FORMER South Africa national rugby team coach Peter de Villiers has declared his interest in taking over the vacant Sables coaching job, saying it would be an honour to lead the flagship national rugby side ahead of the 2019 Rugby World Cup qualifiers later this year.
BY DANIEL NHAKANISO
The 60-year-old, who arrived in the country on Monday, was interviewed for the Zimbabwe job yesterday as he looks to make a comeback to international rugby since he left the Springboks job in 2011.
“It would be a great honour for me (to become Zimbabwe coach), but I’m not expecting to get the job because I know there are a lot of great candidates who also came for the job and I know they are capable of getting the team to the next level,” de Villiers told reporters in the capital yesterday.
The Paarl-born rugby tactician, who led South Africa to 2009 Tri Nations success during his three-year tenure with the Springboks, said he would remain available to assist whoever is appointed.
“If I don’t get it (the job) I’m still available to help them and share my knowledge with the players so that we can assist the country which is headed in a new direction with (the coming in of) a new president. But as I have said, it would be an honour to coach Zimbabwe, but I’m waiting anxiously on decisions to be made by the board and I believe they will make the right decision.
I’m still a servant of the game and would want to serve whenever and whatever I can,” he said.
De Villiers left the country yesterday after being interviewed for the vacant post by the Zimbabwe Rugby Union technical committee headed by former director of rugby, Brighton Chivandire.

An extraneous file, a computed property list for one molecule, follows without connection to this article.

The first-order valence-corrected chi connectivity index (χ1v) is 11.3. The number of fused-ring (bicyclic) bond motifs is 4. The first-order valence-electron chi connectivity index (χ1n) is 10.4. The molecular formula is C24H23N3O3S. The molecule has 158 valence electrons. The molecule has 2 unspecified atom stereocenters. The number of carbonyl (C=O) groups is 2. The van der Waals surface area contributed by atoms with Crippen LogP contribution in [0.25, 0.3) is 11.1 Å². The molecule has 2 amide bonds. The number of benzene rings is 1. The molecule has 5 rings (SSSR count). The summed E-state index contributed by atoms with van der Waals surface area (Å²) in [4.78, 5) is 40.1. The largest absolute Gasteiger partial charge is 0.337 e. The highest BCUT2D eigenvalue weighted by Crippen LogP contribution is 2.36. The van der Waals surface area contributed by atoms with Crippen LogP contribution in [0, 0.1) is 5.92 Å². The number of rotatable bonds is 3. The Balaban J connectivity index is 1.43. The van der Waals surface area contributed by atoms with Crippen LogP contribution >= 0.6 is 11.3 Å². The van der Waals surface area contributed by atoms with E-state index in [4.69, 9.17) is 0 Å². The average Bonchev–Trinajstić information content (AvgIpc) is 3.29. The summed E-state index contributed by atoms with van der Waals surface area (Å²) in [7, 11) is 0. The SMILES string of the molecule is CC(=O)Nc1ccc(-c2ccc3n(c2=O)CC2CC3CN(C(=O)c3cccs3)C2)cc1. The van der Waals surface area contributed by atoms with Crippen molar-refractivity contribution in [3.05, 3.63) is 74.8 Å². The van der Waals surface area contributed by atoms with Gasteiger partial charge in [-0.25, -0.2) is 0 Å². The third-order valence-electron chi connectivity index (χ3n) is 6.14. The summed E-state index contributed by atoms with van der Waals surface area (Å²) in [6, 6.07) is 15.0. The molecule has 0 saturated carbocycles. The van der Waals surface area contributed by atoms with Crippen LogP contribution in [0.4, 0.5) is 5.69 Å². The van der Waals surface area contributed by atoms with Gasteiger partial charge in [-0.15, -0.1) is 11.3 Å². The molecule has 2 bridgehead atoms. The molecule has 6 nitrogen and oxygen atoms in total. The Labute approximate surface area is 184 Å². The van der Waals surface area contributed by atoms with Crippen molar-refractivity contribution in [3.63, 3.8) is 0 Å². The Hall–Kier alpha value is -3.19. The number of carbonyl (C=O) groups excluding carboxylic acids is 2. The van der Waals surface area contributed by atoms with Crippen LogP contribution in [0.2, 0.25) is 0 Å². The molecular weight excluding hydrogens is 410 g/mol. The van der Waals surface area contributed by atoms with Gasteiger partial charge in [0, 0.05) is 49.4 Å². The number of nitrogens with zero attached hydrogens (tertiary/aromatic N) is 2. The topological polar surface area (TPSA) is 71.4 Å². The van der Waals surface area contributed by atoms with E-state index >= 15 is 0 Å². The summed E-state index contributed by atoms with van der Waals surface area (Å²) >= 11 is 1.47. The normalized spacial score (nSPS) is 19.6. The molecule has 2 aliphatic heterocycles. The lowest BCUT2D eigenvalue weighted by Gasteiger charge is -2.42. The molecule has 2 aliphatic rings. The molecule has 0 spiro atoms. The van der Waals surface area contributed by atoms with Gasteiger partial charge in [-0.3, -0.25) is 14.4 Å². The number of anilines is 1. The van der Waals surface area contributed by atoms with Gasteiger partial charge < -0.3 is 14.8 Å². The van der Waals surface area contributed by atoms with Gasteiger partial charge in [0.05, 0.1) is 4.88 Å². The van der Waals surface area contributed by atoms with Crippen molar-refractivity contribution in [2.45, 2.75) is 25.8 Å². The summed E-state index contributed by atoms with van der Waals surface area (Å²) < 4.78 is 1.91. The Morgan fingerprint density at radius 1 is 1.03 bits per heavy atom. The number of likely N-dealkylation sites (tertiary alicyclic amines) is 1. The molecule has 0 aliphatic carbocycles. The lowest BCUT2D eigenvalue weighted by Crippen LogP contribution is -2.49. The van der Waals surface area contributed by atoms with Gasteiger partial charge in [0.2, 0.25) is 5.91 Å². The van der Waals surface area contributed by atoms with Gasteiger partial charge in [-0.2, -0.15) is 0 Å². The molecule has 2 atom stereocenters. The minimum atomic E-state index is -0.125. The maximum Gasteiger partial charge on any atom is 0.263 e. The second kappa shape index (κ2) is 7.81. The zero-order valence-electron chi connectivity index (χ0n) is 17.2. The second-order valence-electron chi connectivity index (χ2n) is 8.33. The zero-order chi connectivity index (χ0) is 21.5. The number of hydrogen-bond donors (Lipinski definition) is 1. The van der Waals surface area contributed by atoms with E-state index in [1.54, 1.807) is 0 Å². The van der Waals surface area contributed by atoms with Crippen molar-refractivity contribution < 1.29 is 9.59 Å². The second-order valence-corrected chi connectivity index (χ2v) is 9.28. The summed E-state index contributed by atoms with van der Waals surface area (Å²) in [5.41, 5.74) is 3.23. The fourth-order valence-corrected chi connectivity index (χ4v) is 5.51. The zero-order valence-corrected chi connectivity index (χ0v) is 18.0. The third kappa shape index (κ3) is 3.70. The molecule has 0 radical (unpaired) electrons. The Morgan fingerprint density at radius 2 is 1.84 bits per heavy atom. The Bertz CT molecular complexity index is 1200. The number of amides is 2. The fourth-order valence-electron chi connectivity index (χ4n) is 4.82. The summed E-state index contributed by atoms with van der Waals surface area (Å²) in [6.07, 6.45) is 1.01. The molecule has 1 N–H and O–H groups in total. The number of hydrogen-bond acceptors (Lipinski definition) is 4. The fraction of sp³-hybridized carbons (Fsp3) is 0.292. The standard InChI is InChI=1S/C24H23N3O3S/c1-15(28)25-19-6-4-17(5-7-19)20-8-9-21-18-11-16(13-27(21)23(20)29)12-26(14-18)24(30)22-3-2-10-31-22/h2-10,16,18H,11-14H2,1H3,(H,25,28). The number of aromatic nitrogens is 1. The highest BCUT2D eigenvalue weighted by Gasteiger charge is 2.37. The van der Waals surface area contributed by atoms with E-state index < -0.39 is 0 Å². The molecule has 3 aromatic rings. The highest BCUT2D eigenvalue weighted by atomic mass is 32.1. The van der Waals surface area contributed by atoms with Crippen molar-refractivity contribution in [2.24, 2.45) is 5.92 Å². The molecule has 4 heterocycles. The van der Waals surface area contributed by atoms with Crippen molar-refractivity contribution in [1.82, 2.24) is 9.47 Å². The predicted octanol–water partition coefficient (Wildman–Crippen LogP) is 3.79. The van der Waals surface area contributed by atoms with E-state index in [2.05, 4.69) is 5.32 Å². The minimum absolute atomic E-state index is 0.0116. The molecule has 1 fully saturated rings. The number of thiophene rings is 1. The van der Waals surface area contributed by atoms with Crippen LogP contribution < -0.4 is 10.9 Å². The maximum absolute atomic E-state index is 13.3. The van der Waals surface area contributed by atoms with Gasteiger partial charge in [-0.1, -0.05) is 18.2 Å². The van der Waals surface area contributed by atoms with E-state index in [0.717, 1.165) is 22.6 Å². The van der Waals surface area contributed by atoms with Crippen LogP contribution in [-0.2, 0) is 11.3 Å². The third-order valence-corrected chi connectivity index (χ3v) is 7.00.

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Other members of the high-powered committee include former Sables coaches Bill Cornish and Godwin Murambiwa as well as Zimbabwe Referees’ Society boss Gerald Chipumha and human resources expert Elijah Nyakurerwa.
The outspoken coach, who is currently the director of rugby at the University of Western Cape, where he has coached Zimbabwe international Njabulo Ndlovu, also took some time to help the national Under-20 team, who are preparing for next month’s World Rugby Under-20 Trophy qualifiers in Nambia.
De Villiers, who became the first non-white coach to take charge of South Africa, is one of the game’s most colourful figures. The South African coach is part of a strong four-man shortlist which also includes British coach Collin Osborne, who is the current skills coach at English Premiership side Harlequins.
The other contenders include former Sables coach Brendan Dawson and Peter Engledow, who is currently in charge of Currie Cup side Griquas.
ZRU vice-president Losson Mtongwiza said they were delighted by the high calibre of coaches who have registered their interest in the job and a final decision would be announced at the end of the month.